Peer tutoring at CYHS provides necessary help for students


Photo taken by Kaitlyn Caudill.

Junior Caitlin Grimm (left) helps junior Alysia Ward (right) with homework from Honors Trigonometry and Precalculus through the peer tutoring program at Central York High School.

School is stressful in numerous ways. Students are compelled to wake up in the early hours of the morning, endure interminable lectures and bear the burden of perpetual homework at times. Then, even after they have satisfied the demands of school, students may find that they still struggle with maintaining satisfactory grades and teachers may be unable to provide adequate assistance. Central York High School’s peer tutoring program is an exceptional resource for students to utilize. 

Peer tutoring runs in the hub during flex every normal cycle day, and it is coordinated by Mrs. Charlotte Utter, one of the school counselors at CYHS. While peer tutoring has existed in the CYHS community, it recently gained a substantial amount of traction. 

“I think there has been a version of peer tutoring for many years,” Utter exclaimed. “When I came to Central in 2004, it was not happening in an organized fashion. I don’t think it was very well used. When we came to the new building in 2005, peer tutoring became much more organized.”

Now, 96 tutors and 100 tutees have enrolled in the program for the 2022-2023 school year. The tutee-tutor ratio is low, showing that students receive the attention that they need for the subjects they receive tutoring for. Ava Romig, a freshman, receives tutoring for Algebra I and science classes, and she believes that the program has helped her succeed.

“I would say that it’s really helpful if I have missing assignments,” Romig said when detailing the benefits of peer tutoring. “They [tutors] help me finish them. They help keep me focused.”

Sophomore Megan Nace tutors each core subject and began to tutor because she wants to make a difference in the lives of students hindered by academics. She recognizes that tutoring is valuable for students who need extra support.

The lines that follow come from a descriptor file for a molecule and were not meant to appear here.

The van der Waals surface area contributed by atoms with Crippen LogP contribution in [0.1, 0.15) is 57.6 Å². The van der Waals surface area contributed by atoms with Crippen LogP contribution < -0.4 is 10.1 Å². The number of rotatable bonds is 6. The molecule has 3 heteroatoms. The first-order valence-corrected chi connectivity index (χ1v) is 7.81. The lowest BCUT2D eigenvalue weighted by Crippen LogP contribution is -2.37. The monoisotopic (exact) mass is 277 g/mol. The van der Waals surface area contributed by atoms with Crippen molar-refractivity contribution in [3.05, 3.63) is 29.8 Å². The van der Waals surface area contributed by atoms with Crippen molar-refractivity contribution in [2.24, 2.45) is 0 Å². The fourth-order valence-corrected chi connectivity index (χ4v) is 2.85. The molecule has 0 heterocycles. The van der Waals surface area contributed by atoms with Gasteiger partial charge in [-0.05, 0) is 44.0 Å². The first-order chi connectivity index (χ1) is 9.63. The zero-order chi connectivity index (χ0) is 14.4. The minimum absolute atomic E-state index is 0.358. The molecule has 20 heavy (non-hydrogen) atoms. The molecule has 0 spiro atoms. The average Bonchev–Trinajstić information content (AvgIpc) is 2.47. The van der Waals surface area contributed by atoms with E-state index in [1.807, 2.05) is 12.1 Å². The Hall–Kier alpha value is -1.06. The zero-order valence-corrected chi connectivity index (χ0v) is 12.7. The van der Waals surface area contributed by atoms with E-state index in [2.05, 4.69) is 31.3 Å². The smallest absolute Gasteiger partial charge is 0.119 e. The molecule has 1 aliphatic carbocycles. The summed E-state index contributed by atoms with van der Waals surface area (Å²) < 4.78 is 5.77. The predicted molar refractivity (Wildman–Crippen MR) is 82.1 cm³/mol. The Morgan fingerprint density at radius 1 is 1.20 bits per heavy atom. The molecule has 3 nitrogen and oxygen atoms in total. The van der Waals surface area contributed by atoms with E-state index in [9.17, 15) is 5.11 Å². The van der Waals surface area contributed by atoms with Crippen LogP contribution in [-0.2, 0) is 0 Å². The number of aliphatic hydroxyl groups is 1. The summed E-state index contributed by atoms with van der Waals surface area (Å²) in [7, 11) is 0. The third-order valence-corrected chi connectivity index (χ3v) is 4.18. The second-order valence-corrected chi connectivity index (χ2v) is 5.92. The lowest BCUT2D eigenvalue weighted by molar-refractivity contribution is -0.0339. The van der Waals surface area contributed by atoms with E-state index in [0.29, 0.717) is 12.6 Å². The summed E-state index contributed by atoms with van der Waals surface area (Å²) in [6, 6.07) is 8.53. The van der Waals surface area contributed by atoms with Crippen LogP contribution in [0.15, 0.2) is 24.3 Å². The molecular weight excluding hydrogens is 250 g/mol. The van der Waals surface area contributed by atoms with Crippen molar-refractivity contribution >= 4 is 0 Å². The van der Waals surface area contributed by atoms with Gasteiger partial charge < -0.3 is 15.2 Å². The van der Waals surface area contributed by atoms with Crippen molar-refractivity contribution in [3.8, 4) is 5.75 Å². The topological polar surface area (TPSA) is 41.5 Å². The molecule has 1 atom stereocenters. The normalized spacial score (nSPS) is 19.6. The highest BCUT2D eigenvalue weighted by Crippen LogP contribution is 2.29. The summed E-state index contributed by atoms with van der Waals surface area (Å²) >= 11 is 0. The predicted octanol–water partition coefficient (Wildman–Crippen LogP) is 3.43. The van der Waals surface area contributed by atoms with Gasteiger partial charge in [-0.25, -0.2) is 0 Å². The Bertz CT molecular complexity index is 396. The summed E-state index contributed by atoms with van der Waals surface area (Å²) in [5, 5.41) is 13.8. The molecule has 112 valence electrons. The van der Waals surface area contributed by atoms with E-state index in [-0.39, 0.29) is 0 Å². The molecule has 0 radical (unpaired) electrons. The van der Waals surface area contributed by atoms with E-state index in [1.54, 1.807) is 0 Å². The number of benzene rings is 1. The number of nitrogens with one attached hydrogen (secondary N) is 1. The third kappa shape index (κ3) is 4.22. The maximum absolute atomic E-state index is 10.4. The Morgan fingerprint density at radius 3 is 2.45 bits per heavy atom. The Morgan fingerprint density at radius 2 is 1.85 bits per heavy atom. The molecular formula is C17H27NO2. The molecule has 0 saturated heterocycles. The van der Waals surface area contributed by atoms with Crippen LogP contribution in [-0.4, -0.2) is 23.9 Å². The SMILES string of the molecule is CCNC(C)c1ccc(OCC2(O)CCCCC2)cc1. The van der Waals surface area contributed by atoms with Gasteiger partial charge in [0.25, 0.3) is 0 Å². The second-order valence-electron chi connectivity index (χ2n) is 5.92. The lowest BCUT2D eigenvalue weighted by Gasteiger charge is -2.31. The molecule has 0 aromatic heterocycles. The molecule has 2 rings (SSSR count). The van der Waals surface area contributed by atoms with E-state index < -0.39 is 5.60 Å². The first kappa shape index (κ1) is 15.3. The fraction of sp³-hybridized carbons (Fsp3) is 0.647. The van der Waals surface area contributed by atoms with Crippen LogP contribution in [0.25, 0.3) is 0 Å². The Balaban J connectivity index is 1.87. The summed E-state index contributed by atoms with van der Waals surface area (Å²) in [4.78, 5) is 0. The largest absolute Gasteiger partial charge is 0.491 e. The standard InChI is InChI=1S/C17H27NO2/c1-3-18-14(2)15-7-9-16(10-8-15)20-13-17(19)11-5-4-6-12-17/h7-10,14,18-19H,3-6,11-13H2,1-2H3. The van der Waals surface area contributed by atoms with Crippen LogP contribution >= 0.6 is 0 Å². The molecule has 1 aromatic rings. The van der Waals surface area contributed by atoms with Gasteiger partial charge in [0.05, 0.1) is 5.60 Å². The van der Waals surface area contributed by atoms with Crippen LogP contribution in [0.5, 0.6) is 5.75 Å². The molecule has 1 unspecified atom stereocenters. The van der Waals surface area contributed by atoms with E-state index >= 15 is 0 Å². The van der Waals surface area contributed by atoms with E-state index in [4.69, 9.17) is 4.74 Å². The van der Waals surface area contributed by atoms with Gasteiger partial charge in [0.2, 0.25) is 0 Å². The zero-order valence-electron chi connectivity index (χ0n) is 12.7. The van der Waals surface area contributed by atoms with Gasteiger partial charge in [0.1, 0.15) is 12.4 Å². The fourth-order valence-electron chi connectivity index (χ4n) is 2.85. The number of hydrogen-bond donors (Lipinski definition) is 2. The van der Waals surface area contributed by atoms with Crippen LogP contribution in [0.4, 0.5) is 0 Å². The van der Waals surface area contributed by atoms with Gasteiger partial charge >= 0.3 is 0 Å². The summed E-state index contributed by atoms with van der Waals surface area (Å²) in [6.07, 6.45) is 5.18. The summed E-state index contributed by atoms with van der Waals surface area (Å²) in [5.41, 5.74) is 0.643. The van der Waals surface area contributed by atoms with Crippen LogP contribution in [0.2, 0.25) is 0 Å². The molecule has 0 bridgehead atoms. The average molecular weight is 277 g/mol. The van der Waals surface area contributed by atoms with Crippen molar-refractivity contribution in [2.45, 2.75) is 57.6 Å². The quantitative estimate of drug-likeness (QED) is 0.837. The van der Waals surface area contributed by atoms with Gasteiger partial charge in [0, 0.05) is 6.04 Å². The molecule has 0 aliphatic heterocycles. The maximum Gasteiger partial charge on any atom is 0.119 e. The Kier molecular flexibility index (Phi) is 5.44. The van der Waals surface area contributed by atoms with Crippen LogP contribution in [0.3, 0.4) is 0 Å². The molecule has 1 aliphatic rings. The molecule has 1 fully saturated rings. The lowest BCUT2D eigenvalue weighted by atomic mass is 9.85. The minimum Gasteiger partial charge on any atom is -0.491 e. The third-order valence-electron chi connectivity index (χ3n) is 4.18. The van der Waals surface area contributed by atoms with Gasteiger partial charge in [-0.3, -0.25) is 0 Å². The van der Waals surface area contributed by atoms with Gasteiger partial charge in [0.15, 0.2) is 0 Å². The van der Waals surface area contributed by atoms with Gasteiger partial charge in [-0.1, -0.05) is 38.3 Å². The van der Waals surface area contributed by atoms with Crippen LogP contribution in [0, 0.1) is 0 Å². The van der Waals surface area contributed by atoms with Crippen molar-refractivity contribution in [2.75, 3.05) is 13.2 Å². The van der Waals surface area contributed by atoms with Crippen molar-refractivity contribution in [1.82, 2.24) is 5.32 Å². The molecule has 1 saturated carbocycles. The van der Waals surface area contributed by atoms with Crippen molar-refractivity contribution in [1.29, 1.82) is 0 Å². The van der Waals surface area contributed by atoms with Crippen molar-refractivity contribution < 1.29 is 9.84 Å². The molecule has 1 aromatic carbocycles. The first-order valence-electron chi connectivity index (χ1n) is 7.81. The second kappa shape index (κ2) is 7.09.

“I think making that little impact can really help them, and you can encourage them and push them to work harder and give them extra motivation,” Nace voiced.

A distinct advantage of peer tutoring is the perspective of the tutor, as students embrace a role that teachers traditionally fill. Romig acknowledges that this factor is a crucial part of peer tutoring.

“I talk to students that can understand the struggles, which makes it more relatable,” Romig said. 

Moreover, Utter articulates that the main goal of peer tutoring is to improve the academic performance of students, rather than shape perfection. Nace shares the same sentiments. 

“It feels nice to help people and help them understand,” Nace contended. “Even if they don’t understand it, they are one step further.”

Despite the advantages that peer tutoring provides, the program also has specific drawbacks, which are highlighted by Romig. She suggests that improvements could be made. 

“I would say going into private study spaces, so it’s less distracting,” Romig said. However, the hub does not have enough private rooms for each tutor and tutee pair, which raises the possibility of relocation to a quieter place in the future. 

Nevertheless, the peer tutoring program at CYHS is highly effective at giving students hope in achieving their full academic potential.

“I think it is effective to give students the opportunity to receive extra help, to ask questions,” Utter conveyed. “When students truly need help, it can be a lifesaver.”